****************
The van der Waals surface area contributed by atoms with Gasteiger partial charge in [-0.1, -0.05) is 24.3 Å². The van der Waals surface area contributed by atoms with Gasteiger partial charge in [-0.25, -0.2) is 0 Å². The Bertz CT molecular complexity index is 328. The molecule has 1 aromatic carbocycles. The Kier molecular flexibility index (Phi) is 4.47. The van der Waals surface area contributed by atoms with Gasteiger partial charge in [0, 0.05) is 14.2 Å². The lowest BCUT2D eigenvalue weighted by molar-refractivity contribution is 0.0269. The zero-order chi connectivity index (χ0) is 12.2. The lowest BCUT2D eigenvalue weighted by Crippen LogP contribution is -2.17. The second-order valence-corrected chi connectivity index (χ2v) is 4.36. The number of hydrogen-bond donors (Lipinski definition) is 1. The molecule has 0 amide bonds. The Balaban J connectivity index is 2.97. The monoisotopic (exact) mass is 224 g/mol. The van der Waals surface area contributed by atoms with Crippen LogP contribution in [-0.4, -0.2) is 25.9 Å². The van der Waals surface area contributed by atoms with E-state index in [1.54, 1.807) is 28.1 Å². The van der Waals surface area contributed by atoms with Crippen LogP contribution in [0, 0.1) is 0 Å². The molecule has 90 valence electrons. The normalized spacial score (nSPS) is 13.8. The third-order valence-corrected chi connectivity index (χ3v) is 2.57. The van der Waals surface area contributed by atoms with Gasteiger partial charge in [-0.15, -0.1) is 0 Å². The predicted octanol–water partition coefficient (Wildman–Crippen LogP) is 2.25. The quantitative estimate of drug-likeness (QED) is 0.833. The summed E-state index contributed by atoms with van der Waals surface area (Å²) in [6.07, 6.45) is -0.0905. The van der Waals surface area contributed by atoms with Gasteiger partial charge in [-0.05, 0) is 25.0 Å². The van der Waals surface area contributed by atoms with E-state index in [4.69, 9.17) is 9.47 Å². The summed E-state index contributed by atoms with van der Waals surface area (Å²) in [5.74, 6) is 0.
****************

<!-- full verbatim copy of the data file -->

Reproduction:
The van der Waals surface area contributed by atoms with Gasteiger partial charge in [-0.1, -0.05) is 24.3 Å². The van der Waals surface area contributed by atoms with Gasteiger partial charge in [-0.25, -0.2) is 0 Å². The Bertz CT molecular complexity index is 328. The molecule has 1 aromatic carbocycles. The Kier molecular flexibility index (Phi) is 4.47. The van der Waals surface area contributed by atoms with Gasteiger partial charge in [0, 0.05) is 14.2 Å². The lowest BCUT2D eigenvalue weighted by molar-refractivity contribution is 0.0269. The zero-order chi connectivity index (χ0) is 12.2. The lowest BCUT2D eigenvalue weighted by Crippen LogP contribution is -2.17. The second-order valence-corrected chi connectivity index (χ2v) is 4.36. The number of hydrogen-bond donors (Lipinski definition) is 1. The molecule has 0 amide bonds. The Balaban J connectivity index is 2.97. The monoisotopic (exact) mass is 224 g/mol. The van der Waals surface area contributed by atoms with Crippen LogP contribution in [-0.4, -0.2) is 25.9 Å². The van der Waals surface area contributed by atoms with E-state index in [1.54, 1.807) is 28.1 Å². The van der Waals surface area contributed by atoms with Crippen LogP contribution in [0, 0.1) is 0 Å². The molecule has 90 valence electrons. The normalized spacial score (nSPS) is 13.8. The third-order valence-corrected chi connectivity index (χ3v) is 2.57. The van der Waals surface area contributed by atoms with Gasteiger partial charge in [-0.15, -0.1) is 0 Å². The predicted octanol–water partition coefficient (Wildman–Crippen LogP) is 2.25. The quantitative estimate of drug-likeness (QED) is 0.833. The summed E-state index contributed by atoms with van der Waals surface area (Å²) in [6.07, 6.45) is -0.0905. The van der Waals surface area contributed by atoms with Gasteiger partial charge in [-0.05, 0) is 25.0 Å². The van der Waals surface area contributed by atoms with E-state index in [4.69, 9.17) is 9.47 Å². The summed E-state index contributed by atoms with van der Waals surface area (Å²) in [5.74, 6) is 0.